Nature Quest: Birds of the beel
12:00 AM, April 20, 2018 / LAST MODIFIED: 12:00 AM, April 20, 2018

Nature Quest: Birds of the beel

Like a reverse oasis, parcels of land in Mohadanga area in Chapainawabganj have emerged from the depths, being the solitary spot for greenery in an otherwise expansive area of blue. In one such land, stand mango, neem, tress and silk cotton trees. Their foliage, offering shade to many feathered friends, has become a paradise for wetland birds.

This particular beel comes alive with songs of birds every day, attracting a large number of visitors, including birdwatchers and bird lovers.

The wetlands here have become the perfect habitat for the birds; a place where they breed, nest and rear their young.

Villagers say the number of different species of birds is increasing every year. This is due to hunting birds being completely forbidden.

Expressing their resolve to protect the birds, locals said they alert newcomers and visitors and prohibit them from hunting.

During a visit to the spot recently, five kilometres off the district headquarters, this correspondent saw over 500 birds on the many trees.

The more commonly seen birds were little cormorants, great egret, large egret or great white heron, Indian pond heron, chestnut bittern, yellow bittern and Asian openbill or Asian openbill stork, among others. These distinctive birds are found mainly in the Indian subcontinent and Southeast Asia.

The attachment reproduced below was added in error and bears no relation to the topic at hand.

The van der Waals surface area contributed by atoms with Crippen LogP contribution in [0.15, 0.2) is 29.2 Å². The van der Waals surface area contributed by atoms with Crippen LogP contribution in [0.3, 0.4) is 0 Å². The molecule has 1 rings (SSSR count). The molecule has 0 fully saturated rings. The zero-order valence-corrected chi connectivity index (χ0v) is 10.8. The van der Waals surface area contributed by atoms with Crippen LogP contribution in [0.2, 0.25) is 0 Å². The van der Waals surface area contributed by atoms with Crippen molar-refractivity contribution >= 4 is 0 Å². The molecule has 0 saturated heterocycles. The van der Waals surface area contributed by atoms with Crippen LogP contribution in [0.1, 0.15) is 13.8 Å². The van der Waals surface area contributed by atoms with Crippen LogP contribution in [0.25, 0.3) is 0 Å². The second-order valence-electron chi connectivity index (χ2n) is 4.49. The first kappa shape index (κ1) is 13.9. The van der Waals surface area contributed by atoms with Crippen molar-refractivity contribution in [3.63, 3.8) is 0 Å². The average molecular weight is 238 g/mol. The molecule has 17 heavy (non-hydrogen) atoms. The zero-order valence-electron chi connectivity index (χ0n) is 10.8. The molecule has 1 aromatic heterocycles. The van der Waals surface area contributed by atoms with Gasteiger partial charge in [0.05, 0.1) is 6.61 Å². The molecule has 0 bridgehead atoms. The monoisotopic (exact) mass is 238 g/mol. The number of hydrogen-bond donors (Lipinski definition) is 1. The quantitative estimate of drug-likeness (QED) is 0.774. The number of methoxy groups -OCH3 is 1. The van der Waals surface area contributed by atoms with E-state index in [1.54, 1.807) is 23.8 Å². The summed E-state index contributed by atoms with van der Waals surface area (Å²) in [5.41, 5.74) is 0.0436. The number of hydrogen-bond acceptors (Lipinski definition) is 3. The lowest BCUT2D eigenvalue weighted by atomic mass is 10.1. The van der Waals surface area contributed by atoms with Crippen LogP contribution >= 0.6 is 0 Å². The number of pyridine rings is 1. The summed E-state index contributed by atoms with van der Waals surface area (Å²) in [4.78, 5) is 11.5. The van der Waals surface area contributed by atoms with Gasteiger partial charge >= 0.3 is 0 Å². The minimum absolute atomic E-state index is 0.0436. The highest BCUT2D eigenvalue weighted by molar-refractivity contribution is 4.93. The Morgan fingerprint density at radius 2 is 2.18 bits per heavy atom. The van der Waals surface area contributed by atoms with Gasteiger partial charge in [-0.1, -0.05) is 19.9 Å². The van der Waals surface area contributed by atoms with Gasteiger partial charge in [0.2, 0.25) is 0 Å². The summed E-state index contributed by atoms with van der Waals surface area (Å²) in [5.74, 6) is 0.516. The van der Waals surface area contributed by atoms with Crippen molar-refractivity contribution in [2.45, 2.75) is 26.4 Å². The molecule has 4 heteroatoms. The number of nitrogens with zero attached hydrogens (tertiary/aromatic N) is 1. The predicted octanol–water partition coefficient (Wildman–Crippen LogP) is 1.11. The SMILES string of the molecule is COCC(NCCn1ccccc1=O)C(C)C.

The chirping of the birds in the evening makes the surroundings fascinating. During the daytime, they leave the trees in groups and return gradually.

Kaisar Imam, who came to visit the place, said it was really amazing to see hundreds of different species of wetland birds on the trees.

The chirping of these birds soothed the mind, and the way they flew overhead added some adventure to our life, he said.

Ten years ago, some people indiscriminately hunted birds, but now the locals have become more conscious of the harm it causes, he said.

Nur Ajamul Alam, 52, a businessman of the area said, it was a matter of pride for them that people from far-flung areas came here to see the birds.

Environmental organisation Save the Nature, Chapainawabganj is working to protect birds from poachers. They also offer counselling to youths. Recently, they erected a billboard at Mohadanga area to create awareness among the people about these birds.

“Continued housing, different small industries development and agricultural expansion in the district has threatened or destroyed natural habitats where the birds lived, but the birds are important because they keep the ecosystems in balance, so we are trying to save them”, said Foysal Mahmud, coordinator, Save the Nature, Chapainawabganj.

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